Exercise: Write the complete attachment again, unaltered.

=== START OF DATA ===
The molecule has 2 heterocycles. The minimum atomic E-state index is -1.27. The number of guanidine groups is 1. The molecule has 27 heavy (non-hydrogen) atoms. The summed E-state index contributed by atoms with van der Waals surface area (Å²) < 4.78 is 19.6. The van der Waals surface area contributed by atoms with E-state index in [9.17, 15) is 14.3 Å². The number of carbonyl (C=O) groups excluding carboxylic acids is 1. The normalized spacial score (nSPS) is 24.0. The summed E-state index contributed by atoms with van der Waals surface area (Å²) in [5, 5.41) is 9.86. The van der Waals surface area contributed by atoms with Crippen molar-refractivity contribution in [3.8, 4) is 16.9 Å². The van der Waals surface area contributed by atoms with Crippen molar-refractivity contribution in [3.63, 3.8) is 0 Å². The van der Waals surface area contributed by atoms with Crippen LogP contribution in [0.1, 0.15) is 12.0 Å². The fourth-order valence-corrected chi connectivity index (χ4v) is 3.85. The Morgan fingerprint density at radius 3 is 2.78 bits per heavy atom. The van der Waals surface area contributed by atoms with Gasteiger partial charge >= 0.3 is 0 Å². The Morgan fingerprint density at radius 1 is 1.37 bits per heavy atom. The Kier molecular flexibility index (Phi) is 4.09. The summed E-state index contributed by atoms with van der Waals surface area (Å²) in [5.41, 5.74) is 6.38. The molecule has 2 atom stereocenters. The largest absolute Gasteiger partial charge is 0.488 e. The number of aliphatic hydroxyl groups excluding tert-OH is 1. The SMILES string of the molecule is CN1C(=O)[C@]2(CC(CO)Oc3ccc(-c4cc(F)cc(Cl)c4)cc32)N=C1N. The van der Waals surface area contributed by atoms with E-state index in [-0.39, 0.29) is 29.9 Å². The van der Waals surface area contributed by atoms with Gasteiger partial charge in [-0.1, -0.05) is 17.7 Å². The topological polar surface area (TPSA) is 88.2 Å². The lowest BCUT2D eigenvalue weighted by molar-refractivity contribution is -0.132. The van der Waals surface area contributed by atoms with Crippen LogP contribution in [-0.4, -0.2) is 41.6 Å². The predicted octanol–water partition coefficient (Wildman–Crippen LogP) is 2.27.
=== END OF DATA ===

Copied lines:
The molecule has 2 heterocycles. The minimum atomic E-state index is -1.27. The number of guanidine groups is 1. The molecule has 27 heavy (non-hydrogen) atoms. The summed E-state index contributed by atoms with van der Waals surface area (Å²) < 4.78 is 19.6. The van der Waals surface area contributed by atoms with E-state index in [9.17, 15) is 14.3 Å². The number of carbonyl (C=O) groups excluding carboxylic acids is 1. The normalized spacial score (nSPS) is 24.0. The summed E-state index contributed by atoms with van der Waals surface area (Å²) in [5, 5.41) is 9.86. The van der Waals surface area contributed by atoms with Crippen molar-refractivity contribution in [3.8, 4) is 16.9 Å². The van der Waals surface area contributed by atoms with Crippen molar-refractivity contribution in [3.63, 3.8) is 0 Å². The van der Waals surface area contributed by atoms with Crippen LogP contribution in [0.1, 0.15) is 12.0 Å². The fourth-order valence-corrected chi connectivity index (χ4v) is 3.85. The Morgan fingerprint density at radius 3 is 2.78 bits per heavy atom. The van der Waals surface area contributed by atoms with Gasteiger partial charge >= 0.3 is 0 Å². The Morgan fingerprint density at radius 1 is 1.37 bits per heavy atom. The Kier molecular flexibility index (Phi) is 4.09. The summed E-state index contributed by atoms with van der Waals surface area (Å²) in [5.41, 5.74) is 6.38. The molecule has 2 atom stereocenters. The largest absolute Gasteiger partial charge is 0.488 e. The number of aliphatic hydroxyl groups excluding tert-OH is 1. The SMILES string of the molecule is CN1C(=O)[C@]2(CC(CO)Oc3ccc(-c4cc(F)cc(Cl)c4)cc32)N=C1N. The van der Waals surface area contributed by atoms with E-state index in [-0.39, 0.29) is 29.9 Å². The van der Waals surface area contributed by atoms with Gasteiger partial charge in [-0.1, -0.05) is 17.7 Å². The topological polar surface area (TPSA) is 88.2 Å². The lowest BCUT2D eigenvalue weighted by molar-refractivity contribution is -0.132. The van der Waals surface area contributed by atoms with Crippen LogP contribution in [-0.4, -0.2) is 41.6 Å². The predicted octanol–water partition coefficient (Wildman–Crippen LogP) is 2.27.